New Delhi: India’s Chandrayaan-I mission in October has not only successfully put a satellite in the moon’s orbit but it has done it at one-fourth the cost. And this has made countries across the globe sit-up and take notice. The Indian Space Research Organization or Isro expects to get an additional revenue of Rs500-Rs600 crore per year in new orders from foreign clients for making and launching satellites.
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Buoyed by the success of Chandrayaan-I, space scientists now plan to conquer new frontiers by sending a robot on moon in 2012 and a spacecraft to Mars the following year, which will also see an Indian astronaut in space.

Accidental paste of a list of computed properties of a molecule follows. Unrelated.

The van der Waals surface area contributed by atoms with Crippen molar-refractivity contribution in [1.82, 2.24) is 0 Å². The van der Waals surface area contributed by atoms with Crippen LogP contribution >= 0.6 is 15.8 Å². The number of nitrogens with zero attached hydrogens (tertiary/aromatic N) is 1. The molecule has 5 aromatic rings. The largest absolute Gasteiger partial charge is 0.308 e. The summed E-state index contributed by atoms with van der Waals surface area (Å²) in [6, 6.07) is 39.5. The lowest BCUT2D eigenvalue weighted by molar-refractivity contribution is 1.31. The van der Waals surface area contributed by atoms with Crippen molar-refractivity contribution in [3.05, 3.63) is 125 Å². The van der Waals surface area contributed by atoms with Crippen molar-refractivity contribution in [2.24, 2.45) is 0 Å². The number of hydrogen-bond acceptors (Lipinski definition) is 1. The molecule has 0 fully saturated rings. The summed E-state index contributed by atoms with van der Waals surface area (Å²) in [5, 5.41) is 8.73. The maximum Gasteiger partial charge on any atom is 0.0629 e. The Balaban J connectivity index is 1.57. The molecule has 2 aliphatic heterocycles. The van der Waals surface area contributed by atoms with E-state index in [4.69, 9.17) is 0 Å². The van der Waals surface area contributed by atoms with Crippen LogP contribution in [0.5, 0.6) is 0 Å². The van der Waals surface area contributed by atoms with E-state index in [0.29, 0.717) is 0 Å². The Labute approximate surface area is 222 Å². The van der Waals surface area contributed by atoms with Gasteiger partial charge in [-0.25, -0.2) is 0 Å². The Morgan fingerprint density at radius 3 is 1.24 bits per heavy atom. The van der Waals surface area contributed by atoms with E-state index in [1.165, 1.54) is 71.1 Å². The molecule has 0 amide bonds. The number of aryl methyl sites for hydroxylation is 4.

Indian Space Research Organisation (Isro) has lined up a slew of missions, which also include landing a spacecraft on an asteroid and sending a probe to fly past a comet.
Isro plans to send an Indian astronaut in space onboard a Russian mission in 2013 and follow it up with two Indian astronauts on a seven-day mission on an indigenously developed rocket in 2015.